Saturday, March 20, 2010

Another "Water" Letter Published in the Cape Cod Times

Above, Dyer Pond, in all its glory. Spring arrives today, and the grass is already greening up outside. The crocuses are out. Our first daffodil is blooming. Tulips have begun to break through the soil. The sun is shining on the good folks at Preservation Hall, who have a perfect day for their ground-breaking ceremony and celebration. Fun starts at 1:32 this afternoon. We have no guests this weekend, which seems really sad when you consider the warmth and the fact that I posted a Hot Deal online. I know the vacancies are related to the economy, but I'm thinking we will not stay open year-round next winter ...

I wrote a Letter to the Editor and sent it to the Cape Cod Times:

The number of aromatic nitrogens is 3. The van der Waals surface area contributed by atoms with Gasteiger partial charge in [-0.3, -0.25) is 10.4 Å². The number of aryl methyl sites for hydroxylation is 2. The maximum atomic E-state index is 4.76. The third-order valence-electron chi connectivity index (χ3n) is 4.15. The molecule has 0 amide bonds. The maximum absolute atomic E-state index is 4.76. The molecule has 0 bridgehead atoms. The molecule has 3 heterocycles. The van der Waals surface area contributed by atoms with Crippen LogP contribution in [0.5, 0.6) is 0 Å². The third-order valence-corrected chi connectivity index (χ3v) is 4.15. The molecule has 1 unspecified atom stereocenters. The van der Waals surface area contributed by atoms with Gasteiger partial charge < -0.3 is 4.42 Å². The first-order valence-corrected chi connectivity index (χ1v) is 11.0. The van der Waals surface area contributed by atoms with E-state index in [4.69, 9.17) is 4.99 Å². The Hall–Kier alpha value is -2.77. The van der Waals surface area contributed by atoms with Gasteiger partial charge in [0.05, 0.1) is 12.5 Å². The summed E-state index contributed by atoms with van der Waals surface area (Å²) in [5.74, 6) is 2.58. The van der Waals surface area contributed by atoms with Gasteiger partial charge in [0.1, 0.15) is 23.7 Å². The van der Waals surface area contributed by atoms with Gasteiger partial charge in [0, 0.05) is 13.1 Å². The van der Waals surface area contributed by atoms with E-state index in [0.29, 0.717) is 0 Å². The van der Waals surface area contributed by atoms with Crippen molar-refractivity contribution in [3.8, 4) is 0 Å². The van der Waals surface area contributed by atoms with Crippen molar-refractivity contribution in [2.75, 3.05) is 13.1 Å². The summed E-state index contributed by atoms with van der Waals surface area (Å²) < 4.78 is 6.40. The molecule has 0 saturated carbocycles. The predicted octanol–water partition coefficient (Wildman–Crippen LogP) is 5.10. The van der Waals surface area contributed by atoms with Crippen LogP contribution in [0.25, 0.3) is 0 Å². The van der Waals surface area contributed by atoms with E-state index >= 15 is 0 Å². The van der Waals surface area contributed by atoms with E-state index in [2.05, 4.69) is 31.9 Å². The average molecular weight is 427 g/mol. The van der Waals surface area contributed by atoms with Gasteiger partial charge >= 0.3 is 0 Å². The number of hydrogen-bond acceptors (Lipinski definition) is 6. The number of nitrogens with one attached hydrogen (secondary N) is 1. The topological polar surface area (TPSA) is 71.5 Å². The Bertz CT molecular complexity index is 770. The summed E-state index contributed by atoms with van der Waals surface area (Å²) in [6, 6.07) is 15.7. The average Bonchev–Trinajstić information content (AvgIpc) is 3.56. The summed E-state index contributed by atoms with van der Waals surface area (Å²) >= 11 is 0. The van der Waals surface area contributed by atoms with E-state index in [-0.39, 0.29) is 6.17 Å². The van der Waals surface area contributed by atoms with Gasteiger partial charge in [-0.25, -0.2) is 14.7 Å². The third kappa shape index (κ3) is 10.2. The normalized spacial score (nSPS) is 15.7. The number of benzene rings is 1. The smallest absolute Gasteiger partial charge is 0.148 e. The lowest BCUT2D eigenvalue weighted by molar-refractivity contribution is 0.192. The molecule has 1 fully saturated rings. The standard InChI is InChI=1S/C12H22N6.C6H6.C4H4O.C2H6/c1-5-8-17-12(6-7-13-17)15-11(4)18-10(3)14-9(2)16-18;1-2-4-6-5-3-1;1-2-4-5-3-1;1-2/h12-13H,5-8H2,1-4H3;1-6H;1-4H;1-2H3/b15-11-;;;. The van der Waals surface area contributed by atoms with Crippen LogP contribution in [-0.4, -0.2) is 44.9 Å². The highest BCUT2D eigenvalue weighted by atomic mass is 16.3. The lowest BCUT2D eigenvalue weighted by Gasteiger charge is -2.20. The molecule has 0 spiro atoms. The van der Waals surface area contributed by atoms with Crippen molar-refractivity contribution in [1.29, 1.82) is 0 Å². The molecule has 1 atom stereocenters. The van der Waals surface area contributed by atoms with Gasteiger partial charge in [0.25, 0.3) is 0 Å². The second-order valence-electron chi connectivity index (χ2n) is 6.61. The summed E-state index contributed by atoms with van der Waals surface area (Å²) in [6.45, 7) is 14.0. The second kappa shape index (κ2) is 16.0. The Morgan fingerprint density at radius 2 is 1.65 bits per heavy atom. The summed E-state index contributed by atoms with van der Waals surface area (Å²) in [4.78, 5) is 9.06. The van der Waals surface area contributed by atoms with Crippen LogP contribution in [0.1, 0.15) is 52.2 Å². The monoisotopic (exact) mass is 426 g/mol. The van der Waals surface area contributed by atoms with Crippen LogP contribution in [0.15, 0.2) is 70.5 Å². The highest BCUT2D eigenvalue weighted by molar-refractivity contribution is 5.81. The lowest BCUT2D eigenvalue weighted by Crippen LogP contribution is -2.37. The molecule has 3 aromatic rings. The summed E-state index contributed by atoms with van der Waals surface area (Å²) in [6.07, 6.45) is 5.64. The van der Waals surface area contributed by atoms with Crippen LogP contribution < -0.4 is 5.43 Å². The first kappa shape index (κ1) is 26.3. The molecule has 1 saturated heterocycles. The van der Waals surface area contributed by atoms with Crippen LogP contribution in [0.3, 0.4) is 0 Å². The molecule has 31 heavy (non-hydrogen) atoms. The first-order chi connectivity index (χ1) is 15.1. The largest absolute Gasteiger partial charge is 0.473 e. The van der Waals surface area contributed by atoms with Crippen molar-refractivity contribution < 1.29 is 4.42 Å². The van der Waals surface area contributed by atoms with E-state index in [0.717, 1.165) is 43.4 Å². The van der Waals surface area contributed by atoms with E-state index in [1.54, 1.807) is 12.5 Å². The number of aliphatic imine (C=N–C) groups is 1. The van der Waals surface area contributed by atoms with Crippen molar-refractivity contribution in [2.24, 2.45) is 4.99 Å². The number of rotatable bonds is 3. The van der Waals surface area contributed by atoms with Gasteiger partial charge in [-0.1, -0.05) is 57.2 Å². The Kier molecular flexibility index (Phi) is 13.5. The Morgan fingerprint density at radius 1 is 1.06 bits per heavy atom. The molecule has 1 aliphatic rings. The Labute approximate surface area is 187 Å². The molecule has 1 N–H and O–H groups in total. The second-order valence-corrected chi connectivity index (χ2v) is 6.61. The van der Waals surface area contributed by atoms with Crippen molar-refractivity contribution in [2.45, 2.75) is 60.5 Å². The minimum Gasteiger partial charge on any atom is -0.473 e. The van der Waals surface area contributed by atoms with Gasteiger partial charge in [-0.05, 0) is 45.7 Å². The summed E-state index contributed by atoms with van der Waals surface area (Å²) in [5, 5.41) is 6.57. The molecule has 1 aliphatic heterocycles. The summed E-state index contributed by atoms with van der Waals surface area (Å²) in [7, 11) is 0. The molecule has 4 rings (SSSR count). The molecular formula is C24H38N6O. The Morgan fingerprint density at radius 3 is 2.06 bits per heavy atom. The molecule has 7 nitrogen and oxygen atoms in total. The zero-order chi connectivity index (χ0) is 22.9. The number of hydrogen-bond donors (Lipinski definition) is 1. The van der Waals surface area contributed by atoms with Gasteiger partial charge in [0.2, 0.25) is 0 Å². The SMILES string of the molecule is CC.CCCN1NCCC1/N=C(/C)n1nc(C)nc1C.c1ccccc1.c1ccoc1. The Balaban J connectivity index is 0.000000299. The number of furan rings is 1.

“I would like to salute Yarmouth Board of Health member William Snowden, who asked that a local health care facility stop flushing pharmaceuticals, as reported March 14. His protest is well founded.

To my horror, my mother’s hospice meds were flushed down the toilet right after her death. Don’t people realize drugs are chemicals and that these chemicals will make their way into our drinking water? How can people be so shortsighted? Flushed drugs can pollute a water supply. Consumption of that water increases our body burden and the probability of developing diseases like breast cancer.

Cape Cod has sandy soil. We drink water from private wells on the Outer Cape. From my research I know pharmaceuticals and toxic chemicals do not belong in drinking water. Some countries are struggling with a lack of water.

At a time when Matt Damon starts a foundation called H2O Africa and a climbing party of celebrities, including Jessica Biel, climbs Mt. Kilimanjaro to spotlight the global water crisis, shouldn’t more attention be paid to what’s happening here at home and an effort be made to keep our own water free of toxins?”